Twenty Australian space researchers and businesses will receive up to $200,000 in Moon to Mars Demonstrator Feasibility grants to develop new technologies for use in future NASA missions to the Moon and beyond.
WA-based Australian Remote Operations for Space and Earth (AROSE), which opened its head office in Perth earlier this year, has received $200,000 to develop and commercialise its remotely operated Lunar Construction Rover.
The University of Adelaide has won $198,404 to build the “Lunar Surface Simulation Stage” – a space-simulating cold vacuum chamber which will be used to research the collection, processing and storage of sample materials.
Queensland’s Valiant Space has secured a $200,000 grant to investigate its proposed Fast Acting Space Transportation (FAST) Demonstrator Mission. In collaboration with SkyKraft, the Mission will include the development of a non-toxic, high performance propellant for deep-space applications.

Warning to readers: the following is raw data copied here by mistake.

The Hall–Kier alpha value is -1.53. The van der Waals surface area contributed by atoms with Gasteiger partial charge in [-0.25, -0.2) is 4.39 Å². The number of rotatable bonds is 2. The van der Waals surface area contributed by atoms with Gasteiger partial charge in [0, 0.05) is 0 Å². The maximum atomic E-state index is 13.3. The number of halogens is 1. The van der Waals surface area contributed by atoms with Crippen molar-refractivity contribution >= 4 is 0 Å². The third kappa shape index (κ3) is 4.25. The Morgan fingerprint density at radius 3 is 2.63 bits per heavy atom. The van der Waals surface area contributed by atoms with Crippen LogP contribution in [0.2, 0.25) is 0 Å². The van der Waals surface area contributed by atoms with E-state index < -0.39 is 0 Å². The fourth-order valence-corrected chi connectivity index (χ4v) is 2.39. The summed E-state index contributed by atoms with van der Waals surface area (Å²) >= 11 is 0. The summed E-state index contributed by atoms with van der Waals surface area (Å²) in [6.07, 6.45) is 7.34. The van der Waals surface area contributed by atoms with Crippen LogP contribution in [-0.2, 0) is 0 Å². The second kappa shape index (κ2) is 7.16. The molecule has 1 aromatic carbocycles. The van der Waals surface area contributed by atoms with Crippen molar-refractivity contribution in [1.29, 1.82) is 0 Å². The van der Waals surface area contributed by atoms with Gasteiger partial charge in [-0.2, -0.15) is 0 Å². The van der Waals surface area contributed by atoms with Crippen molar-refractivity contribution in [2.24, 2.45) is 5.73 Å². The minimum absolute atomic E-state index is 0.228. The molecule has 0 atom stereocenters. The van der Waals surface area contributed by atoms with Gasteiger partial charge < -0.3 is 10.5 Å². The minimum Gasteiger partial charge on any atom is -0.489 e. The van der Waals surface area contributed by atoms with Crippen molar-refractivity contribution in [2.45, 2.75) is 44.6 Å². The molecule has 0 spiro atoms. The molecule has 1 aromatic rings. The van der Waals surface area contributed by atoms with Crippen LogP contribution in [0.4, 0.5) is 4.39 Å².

Minister for Industry, Science and Technology Christian Porter said the 20 successful projects have demonstrated clear potential to support future Moon to Mars activities, including in the areas of advanced communications, remote sensing, autonomous systems and propulsion systems.
“These grants are part of the Morrison Government’s flagship space program – the $150 million Moon to Mars initiative – which is providing pathways for Australian organisations to play an important part in NASA’s plans to return to the Moon and go beyond to Mars,” Minister Porter continued.
“The initiative will also support the transformation of high-value manufacturing industries across our economy, fast-track the growth of the national civil space sector and create high-skilled jobs.”